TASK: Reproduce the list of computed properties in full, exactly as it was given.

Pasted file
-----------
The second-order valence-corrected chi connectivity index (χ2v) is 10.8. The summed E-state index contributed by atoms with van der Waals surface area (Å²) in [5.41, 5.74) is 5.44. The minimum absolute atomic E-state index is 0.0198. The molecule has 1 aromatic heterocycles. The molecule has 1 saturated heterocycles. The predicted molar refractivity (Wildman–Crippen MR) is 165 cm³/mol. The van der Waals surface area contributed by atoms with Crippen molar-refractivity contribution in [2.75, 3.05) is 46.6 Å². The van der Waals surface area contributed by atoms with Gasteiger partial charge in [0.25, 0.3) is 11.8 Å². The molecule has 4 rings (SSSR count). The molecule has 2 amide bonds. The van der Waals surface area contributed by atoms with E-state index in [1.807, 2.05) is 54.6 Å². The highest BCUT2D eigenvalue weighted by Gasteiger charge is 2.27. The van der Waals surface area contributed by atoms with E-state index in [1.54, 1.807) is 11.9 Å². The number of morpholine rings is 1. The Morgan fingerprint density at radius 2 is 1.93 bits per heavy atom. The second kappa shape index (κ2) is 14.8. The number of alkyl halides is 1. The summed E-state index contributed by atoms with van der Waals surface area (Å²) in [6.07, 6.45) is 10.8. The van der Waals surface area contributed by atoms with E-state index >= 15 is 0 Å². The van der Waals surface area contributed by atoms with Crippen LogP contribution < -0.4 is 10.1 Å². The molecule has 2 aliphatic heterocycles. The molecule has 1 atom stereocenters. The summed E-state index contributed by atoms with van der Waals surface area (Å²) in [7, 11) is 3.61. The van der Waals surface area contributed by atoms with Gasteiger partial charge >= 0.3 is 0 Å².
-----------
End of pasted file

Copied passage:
The second-order valence-corrected chi connectivity index (χ2v) is 10.8. The summed E-state index contributed by atoms with van der Waals surface area (Å²) in [5.41, 5.74) is 5.44. The minimum absolute atomic E-state index is 0.0198. The molecule has 1 aromatic heterocycles. The molecule has 1 saturated heterocycles. The predicted molar refractivity (Wildman–Crippen MR) is 165 cm³/mol. The van der Waals surface area contributed by atoms with Crippen molar-refractivity contribution in [2.75, 3.05) is 46.6 Å². The van der Waals surface area contributed by atoms with Gasteiger partial charge in [0.25, 0.3) is 11.8 Å². The molecule has 4 rings (SSSR count). The molecule has 2 amide bonds. The van der Waals surface area contributed by atoms with E-state index in [1.807, 2.05) is 54.6 Å². The highest BCUT2D eigenvalue weighted by Gasteiger charge is 2.27. The van der Waals surface area contributed by atoms with E-state index in [1.54, 1.807) is 11.9 Å². The number of morpholine rings is 1. The Morgan fingerprint density at radius 2 is 1.93 bits per heavy atom. The second kappa shape index (κ2) is 14.8. The number of alkyl halides is 1. The summed E-state index contributed by atoms with van der Waals surface area (Å²) in [6.07, 6.45) is 10.8. The van der Waals surface area contributed by atoms with E-state index >= 15 is 0 Å². The van der Waals surface area contributed by atoms with Crippen LogP contribution < -0.4 is 10.1 Å². The molecule has 2 aliphatic heterocycles. The molecule has 1 atom stereocenters. The summed E-state index contributed by atoms with van der Waals surface area (Å²) in [7, 11) is 3.61. The van der Waals surface area contributed by atoms with Gasteiger partial charge >= 0.3 is 0 Å².